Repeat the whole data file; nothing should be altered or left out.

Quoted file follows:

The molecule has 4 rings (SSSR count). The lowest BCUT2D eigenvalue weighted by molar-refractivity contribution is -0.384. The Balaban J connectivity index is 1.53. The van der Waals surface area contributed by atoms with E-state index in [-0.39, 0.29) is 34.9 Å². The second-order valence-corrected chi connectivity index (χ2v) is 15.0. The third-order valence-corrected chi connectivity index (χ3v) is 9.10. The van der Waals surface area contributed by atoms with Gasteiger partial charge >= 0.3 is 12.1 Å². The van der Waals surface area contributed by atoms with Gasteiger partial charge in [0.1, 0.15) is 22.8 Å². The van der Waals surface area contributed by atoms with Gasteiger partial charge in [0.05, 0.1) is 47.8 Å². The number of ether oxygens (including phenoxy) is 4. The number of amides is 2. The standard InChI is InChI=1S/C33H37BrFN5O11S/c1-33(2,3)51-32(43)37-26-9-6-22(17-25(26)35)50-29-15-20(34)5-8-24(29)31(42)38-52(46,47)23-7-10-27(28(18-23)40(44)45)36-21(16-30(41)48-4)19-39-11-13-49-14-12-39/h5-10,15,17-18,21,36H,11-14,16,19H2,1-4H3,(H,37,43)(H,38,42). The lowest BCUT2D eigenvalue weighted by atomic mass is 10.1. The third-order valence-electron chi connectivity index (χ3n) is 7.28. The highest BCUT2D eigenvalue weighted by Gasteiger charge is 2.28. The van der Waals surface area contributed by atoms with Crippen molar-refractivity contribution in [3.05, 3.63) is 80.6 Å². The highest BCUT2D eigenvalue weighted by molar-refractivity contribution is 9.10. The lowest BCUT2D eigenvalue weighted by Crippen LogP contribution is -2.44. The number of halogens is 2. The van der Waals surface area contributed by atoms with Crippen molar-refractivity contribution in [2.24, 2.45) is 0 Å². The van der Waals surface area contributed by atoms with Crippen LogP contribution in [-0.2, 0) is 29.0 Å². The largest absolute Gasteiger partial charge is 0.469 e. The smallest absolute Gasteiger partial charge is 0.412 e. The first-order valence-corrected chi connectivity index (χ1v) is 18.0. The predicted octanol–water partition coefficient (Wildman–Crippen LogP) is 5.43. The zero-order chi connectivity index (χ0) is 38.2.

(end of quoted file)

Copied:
The molecule has 4 rings (SSSR count). The lowest BCUT2D eigenvalue weighted by molar-refractivity contribution is -0.384. The Balaban J connectivity index is 1.53. The van der Waals surface area contributed by atoms with E-state index in [-0.39, 0.29) is 34.9 Å². The second-order valence-corrected chi connectivity index (χ2v) is 15.0. The third-order valence-corrected chi connectivity index (χ3v) is 9.10. The van der Waals surface area contributed by atoms with Gasteiger partial charge >= 0.3 is 12.1 Å². The van der Waals surface area contributed by atoms with Gasteiger partial charge in [0.1, 0.15) is 22.8 Å². The van der Waals surface area contributed by atoms with Gasteiger partial charge in [0.05, 0.1) is 47.8 Å². The number of ether oxygens (including phenoxy) is 4. The number of amides is 2. The standard InChI is InChI=1S/C33H37BrFN5O11S/c1-33(2,3)51-32(43)37-26-9-6-22(17-25(26)35)50-29-15-20(34)5-8-24(29)31(42)38-52(46,47)23-7-10-27(28(18-23)40(44)45)36-21(16-30(41)48-4)19-39-11-13-49-14-12-39/h5-10,15,17-18,21,36H,11-14,16,19H2,1-4H3,(H,37,43)(H,38,42). The lowest BCUT2D eigenvalue weighted by atomic mass is 10.1. The third-order valence-electron chi connectivity index (χ3n) is 7.28. The highest BCUT2D eigenvalue weighted by Gasteiger charge is 2.28. The van der Waals surface area contributed by atoms with Crippen molar-refractivity contribution in [3.05, 3.63) is 80.6 Å². The highest BCUT2D eigenvalue weighted by molar-refractivity contribution is 9.10. The lowest BCUT2D eigenvalue weighted by Crippen LogP contribution is -2.44. The number of halogens is 2. The van der Waals surface area contributed by atoms with Crippen molar-refractivity contribution in [2.24, 2.45) is 0 Å². The van der Waals surface area contributed by atoms with Crippen LogP contribution in [-0.2, 0) is 29.0 Å². The largest absolute Gasteiger partial charge is 0.469 e. The smallest absolute Gasteiger partial charge is 0.412 e. The first-order valence-corrected chi connectivity index (χ1v) is 18.0. The predicted octanol–water partition coefficient (Wildman–Crippen LogP) is 5.43. The zero-order chi connectivity index (χ0) is 38.2.